Suzuki GSX-S1000 Fuelling Graphs
No, we’re not talking about VW cars belching out masses of nitrous oxides. Rather, the effect of Euro emissions regs on our long term GSX-S1000 F. We’ve been speaking to the good guys at Dynojet UK, about getting a Power Commander fitted to our bike. They’ve been working hard at developing a unit for the bike, and been going through the mapping changes needed. We’ve seen some of the before-and-after graphs of the GSX-S, and they’re pretty interesting.
First, a bit of explanation. A Power Commander is a clever box of tricks, which adjusts the fuelling of the engine right through the rev range, at various throttle openings. So if there are any spots in the engine’s power curve where the petrol/air mix isn’t quite right, the Power Commander can be set to adjust it until it’s exactly right. That’s usually when you fit a different exhaust system, or air filter/intake setup, but it’s becoming increasingly important on standard bikes. Emissions rules are being tightened all the time, and next year sees another step up to Euro 4 rules, which further limit the (already tiny) amounts of CO (carbon monoxide), HC (unburnt hydrocarbons) and NOx (nitrous oxides) allowed in a bike’s exhaust gasses.
So, once the Power Commander is fitted to a bike, it’s all loaded onto a dyno, and the tuner can run all through the rev ranges, at various throttle openings, while an exhaust gas analyser ‘sniffs’ the exhaust to measure the amount of oxygen. That in turn lets the dyno calculate the air/fuel mix inside the engine at each point in the rev range. If the mix is wrong, either too much fuel (rich), or too little fuel (lean), then the tuner adds a correction factor into the Power Commander’s memory. So, say, if the bike is running at 5,000rpm, with 20 per cent throttle, and the air/fuel mix is a little bit rich, then the dyno operator will tell the Power Commander to reduce the amount of fuel fired out of the injectors at that point. After a full session on the dyno, analysing the fuel mix at all throttle positions through the rev range, you get a full ‘map’ of fuelling changes needed to give the perfect fuel/air mix all the way through the rev range, which will give better running, more power, and improved economy. Phew!
So, back to the GSX-S1000. Dynojet UK has been developing a map for the stock bike, and the guys there have sent us some of the graphs of the before- and after- changes (below). And they’re really interesting! First up, red is before mapping, and blue is after. There’s a graph for each throttle position, for 10, 15, 20, 40, 60 and 100 per cent opening, with the top graph showing the power delivery, and the lower graph showing the fuel/air mix (the dotted line is the theoretical ‘perfect’ mix).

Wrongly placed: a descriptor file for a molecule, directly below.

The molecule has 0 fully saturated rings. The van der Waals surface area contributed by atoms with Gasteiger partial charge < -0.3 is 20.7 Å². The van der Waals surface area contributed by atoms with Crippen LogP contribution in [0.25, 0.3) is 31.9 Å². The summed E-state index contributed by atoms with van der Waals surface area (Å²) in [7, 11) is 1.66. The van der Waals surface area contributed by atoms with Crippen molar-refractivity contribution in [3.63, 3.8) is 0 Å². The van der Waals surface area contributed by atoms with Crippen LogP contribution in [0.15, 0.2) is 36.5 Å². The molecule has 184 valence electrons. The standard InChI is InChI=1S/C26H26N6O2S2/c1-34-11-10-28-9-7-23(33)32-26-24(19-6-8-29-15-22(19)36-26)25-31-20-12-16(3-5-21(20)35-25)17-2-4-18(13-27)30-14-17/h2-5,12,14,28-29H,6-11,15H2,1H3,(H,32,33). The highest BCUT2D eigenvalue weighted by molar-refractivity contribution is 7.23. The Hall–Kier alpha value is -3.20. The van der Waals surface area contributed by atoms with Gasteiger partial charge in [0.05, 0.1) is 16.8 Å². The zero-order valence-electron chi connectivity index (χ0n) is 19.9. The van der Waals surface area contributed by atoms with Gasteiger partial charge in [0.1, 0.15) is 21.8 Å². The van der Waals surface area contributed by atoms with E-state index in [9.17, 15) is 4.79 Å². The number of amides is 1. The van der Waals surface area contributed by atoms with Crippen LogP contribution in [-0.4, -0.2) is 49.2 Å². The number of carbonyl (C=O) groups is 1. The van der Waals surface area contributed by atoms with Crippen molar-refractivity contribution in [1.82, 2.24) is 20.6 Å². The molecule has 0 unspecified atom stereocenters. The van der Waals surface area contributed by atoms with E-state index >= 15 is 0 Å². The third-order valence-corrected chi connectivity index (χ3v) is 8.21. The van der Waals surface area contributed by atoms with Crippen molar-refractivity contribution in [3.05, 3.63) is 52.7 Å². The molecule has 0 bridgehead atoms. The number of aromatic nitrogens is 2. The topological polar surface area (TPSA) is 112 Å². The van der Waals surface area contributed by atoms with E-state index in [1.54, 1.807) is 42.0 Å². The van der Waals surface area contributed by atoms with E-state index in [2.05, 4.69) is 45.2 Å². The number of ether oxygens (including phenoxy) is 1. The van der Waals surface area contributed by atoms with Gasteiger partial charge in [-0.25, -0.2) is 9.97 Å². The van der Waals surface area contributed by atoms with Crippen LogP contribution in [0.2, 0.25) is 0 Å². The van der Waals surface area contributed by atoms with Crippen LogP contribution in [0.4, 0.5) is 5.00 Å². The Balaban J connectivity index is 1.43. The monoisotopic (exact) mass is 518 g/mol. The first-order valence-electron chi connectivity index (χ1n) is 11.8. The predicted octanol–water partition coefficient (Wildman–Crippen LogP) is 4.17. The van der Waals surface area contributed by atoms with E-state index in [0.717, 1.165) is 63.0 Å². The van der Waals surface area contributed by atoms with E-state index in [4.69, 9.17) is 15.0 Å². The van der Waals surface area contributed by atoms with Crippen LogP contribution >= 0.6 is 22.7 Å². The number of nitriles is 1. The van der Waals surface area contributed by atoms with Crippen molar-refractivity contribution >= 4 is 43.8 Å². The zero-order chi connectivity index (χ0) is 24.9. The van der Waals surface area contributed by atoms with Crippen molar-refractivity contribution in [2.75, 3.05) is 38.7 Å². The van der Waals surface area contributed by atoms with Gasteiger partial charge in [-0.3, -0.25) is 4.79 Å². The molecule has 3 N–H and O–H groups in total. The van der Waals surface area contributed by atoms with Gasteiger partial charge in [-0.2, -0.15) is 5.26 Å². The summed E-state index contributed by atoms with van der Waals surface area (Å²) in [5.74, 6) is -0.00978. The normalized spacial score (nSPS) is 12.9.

Now, starting at 100 per cent – you can see that the stock power curve isn’t so bad at all. But the fuel-air mix is out all through the midrange up to 10k, running a bit rich all the way through. The Power Commander reduces the amount of fuel going in at this point, giving a nice little boost to power all the way through the revs, adding nearly 4bhp peak. Remember, this is a stock bike, with no changes apart from the Power Commander.
Let’s go to the other end now – down at ten per cent throttle. Now, you might think you’re a hero and never spend any time here – but think of all the time you’re trickling through traffic, or gently feeding in the gas out of a slippery bend. You probably spend much more time at ten per cent than you think – and look at the curves! The air/fuel mix is very lean all the way to 8,000rpm, when it suddenly switches to rich. And the power/torque curves are very wavy, up and down and all over the place. Compare with the blue lines, where the torque line is much smoother, with a nice straight curve. Of course, the numbers are very small, and the curves curtailed because of the low throttle opening, but you can see the difference in how the curves are massively cleaned up.
The 15, 20 and 40 per cent curves tell much the same story, with the big jump in fuelling around 8,000rpm, and concomitant steps in torque. The Dynojet mapping cleans all this up, and transforms the curves all the way through, adding big chunks of power, particularly at 8,000rpm. Note the graph for 40 per cent throttle – it’s adding nearly ten bhp at that point.
The next step is, of course, to get our bike fettled with a new Power Commander! We’re arranging to send her up to Dynojet UK this week, and we’ll report back on how it all goes…